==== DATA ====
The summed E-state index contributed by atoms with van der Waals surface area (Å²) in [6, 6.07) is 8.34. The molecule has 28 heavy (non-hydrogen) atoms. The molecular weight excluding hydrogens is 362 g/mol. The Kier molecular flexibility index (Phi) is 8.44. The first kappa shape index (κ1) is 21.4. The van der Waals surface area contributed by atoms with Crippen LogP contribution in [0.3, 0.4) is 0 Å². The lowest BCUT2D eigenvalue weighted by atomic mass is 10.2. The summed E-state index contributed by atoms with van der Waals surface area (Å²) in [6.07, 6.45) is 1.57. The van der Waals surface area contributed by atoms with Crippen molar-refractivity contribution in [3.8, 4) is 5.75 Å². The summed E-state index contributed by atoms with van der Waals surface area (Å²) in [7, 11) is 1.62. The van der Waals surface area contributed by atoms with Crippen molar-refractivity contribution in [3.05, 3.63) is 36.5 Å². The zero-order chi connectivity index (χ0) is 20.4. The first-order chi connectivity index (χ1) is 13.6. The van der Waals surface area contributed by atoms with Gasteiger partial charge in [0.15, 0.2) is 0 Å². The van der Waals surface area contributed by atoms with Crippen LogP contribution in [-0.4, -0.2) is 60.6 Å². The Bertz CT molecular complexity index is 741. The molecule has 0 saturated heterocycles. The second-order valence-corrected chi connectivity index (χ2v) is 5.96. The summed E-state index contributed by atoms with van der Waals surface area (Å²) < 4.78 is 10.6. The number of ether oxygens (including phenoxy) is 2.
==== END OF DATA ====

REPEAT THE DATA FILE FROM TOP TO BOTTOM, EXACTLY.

The summed E-state index contributed by atoms with van der Waals surface area (Å²) in [6, 6.07) is 8.34. The molecule has 28 heavy (non-hydrogen) atoms. The molecular weight excluding hydrogens is 362 g/mol. The Kier molecular flexibility index (Phi) is 8.44. The first kappa shape index (κ1) is 21.4. The van der Waals surface area contributed by atoms with Crippen LogP contribution in [0.3, 0.4) is 0 Å². The lowest BCUT2D eigenvalue weighted by atomic mass is 10.2. The summed E-state index contributed by atoms with van der Waals surface area (Å²) in [6.07, 6.45) is 1.57. The van der Waals surface area contributed by atoms with Crippen molar-refractivity contribution in [3.8, 4) is 5.75 Å². The summed E-state index contributed by atoms with van der Waals surface area (Å²) in [7, 11) is 1.62. The van der Waals surface area contributed by atoms with Crippen molar-refractivity contribution in [3.05, 3.63) is 36.5 Å². The zero-order chi connectivity index (χ0) is 20.4. The first-order chi connectivity index (χ1) is 13.6. The van der Waals surface area contributed by atoms with Gasteiger partial charge in [0.15, 0.2) is 0 Å². The van der Waals surface area contributed by atoms with Crippen LogP contribution in [-0.4, -0.2) is 60.6 Å². The Bertz CT molecular complexity index is 741. The molecule has 0 saturated heterocycles. The second-order valence-corrected chi connectivity index (χ2v) is 5.96. The summed E-state index contributed by atoms with van der Waals surface area (Å²) < 4.78 is 10.6. The number of ether oxygens (including phenoxy) is 2.